River terraces are prominent throughout this region and have greatly influenced the alluvial soils of the Heretaunga plains. Regarded as the fruit bowl of New Zealand, the Heretaunga Plains offers all horticulturists in the region with the variety that can be seen with wine growing. Pip fruit, stone fruit, berry fruit, kiwi fruit and vegetable growing are all prominent in this region, where the soils and micro climate suits, and wine growing is no exception.

The best place to start when you are pairing food and wine is to think about the structural elements of both the food and wines. These elements are: sweetness, acidity, bitterness, umami, chilli heat and fat.

We have listed these elements in foods and how you can add wines with similar or contrasting elements to help create harmony in your matches.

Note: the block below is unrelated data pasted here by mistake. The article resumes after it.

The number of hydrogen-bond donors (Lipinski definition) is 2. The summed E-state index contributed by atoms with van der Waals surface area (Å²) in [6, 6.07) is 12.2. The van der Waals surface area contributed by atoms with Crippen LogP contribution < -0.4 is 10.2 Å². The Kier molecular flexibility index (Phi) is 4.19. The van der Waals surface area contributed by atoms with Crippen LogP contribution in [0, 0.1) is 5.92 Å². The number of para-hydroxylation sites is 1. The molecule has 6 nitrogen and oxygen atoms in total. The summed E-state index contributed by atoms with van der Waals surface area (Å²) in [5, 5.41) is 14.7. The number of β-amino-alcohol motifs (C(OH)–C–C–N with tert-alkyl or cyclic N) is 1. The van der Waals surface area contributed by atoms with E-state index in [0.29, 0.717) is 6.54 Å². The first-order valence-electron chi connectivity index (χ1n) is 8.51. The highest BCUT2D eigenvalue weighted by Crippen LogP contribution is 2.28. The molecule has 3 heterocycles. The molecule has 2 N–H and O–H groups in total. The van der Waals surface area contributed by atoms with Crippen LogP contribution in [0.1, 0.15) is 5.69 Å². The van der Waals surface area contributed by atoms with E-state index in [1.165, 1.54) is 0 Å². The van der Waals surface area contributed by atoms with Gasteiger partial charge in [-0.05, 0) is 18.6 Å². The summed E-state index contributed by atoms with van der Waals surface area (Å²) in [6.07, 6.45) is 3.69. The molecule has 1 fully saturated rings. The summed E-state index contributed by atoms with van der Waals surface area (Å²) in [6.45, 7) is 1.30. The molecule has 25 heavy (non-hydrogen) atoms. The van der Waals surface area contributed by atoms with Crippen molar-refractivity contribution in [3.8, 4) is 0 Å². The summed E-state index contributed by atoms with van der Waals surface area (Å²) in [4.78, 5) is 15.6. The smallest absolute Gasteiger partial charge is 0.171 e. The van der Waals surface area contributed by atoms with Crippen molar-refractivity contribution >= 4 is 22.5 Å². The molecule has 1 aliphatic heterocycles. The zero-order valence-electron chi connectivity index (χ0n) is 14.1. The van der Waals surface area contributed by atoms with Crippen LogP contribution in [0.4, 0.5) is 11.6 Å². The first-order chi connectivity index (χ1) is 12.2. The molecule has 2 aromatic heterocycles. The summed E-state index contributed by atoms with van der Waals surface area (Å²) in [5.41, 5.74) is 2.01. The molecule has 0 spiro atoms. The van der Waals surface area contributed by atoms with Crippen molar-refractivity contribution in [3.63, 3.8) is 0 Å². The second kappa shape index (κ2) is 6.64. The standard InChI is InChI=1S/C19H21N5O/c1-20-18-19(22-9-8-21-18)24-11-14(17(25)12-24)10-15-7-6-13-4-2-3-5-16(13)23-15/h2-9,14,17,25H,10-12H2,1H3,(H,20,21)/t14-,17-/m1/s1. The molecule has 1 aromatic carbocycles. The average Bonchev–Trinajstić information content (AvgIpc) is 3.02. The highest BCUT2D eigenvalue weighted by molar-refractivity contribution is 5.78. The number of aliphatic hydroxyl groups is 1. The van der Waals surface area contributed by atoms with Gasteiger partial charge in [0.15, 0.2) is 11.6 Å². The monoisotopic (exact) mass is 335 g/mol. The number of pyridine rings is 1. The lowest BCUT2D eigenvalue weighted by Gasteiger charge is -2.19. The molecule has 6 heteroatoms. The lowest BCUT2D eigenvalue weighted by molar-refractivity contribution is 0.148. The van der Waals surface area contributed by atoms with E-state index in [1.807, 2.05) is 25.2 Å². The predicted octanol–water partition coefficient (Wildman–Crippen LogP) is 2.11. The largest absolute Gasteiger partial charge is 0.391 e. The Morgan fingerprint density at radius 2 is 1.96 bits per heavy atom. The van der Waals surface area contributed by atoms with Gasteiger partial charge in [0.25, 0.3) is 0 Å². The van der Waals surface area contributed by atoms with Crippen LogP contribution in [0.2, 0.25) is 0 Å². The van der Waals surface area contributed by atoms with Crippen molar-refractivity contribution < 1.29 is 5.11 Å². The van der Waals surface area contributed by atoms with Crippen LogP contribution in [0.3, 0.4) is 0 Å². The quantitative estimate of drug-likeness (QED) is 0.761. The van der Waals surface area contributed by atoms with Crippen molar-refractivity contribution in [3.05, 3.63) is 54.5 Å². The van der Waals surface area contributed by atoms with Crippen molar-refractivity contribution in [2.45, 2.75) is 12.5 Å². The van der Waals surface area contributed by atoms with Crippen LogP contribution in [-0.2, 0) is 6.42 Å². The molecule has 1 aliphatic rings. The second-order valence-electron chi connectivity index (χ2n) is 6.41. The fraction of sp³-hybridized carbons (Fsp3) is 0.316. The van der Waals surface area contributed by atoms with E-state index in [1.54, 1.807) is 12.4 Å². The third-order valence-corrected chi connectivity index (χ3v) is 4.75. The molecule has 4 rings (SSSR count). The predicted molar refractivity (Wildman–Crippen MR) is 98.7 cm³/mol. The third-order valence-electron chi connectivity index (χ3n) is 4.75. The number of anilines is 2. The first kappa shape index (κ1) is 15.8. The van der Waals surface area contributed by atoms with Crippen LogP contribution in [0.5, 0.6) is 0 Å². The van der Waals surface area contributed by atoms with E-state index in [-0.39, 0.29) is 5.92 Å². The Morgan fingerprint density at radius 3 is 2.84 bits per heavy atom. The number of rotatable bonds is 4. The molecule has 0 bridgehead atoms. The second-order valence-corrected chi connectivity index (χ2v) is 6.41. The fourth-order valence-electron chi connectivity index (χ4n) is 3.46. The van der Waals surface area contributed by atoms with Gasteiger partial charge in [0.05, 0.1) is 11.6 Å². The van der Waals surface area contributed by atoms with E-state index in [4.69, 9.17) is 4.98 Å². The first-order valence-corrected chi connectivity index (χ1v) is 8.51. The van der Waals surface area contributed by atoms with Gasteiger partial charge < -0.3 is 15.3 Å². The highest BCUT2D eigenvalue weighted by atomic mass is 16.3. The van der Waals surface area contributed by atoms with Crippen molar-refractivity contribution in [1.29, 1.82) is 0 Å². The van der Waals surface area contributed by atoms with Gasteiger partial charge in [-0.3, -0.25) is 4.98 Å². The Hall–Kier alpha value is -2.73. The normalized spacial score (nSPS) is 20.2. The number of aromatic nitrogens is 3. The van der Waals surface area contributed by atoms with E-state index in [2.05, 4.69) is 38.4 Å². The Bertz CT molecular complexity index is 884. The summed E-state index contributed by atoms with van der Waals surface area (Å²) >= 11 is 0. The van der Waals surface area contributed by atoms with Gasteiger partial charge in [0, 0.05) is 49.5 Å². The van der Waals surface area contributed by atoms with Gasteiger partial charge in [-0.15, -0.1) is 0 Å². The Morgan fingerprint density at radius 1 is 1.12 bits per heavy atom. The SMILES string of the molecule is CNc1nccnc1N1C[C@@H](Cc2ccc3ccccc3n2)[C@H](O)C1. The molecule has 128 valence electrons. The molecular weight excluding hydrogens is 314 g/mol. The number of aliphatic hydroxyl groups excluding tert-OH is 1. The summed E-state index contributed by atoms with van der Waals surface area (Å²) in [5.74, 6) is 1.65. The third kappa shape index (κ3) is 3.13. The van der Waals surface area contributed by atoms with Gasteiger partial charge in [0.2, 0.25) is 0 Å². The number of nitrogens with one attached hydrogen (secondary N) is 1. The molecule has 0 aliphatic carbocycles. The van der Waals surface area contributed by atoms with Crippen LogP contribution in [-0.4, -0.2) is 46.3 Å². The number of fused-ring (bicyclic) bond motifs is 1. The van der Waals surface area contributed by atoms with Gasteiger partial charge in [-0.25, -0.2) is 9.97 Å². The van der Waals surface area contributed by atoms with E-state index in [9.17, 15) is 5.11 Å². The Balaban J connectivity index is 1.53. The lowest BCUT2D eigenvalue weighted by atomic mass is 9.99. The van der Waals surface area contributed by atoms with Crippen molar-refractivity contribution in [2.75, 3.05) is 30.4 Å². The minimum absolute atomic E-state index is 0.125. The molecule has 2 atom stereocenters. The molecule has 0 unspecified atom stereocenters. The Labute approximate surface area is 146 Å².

Sweetness 

Sweet foods can overpower dry wines, white or red, making them appear acidic, neutral or bitter. In order to reduce this effect you should pair sweet foods with sweet wines. 

Acidity

Acidic foods, like fresh citrus, tomatoes or salads laden with vinaigrettes, will overpower the acidity in a wine making them appear flabby or less acidic than they were. In order to reduce this effect you should pair acidic foods with wines that have a higher acidity such as Champagne, Riesling or Sauvignon Blanc.

Acidity is a key element in creating balance in a dish or a food-and-wine match. If the foods are going to reduce the acidity in the wines then you need to add your own bit of acidity by bringing a more acidic wine to the table. It is the same principle behind adding lemon juice to seafood dishes, as seafood tends to have quite low natural acidity.

Bitterness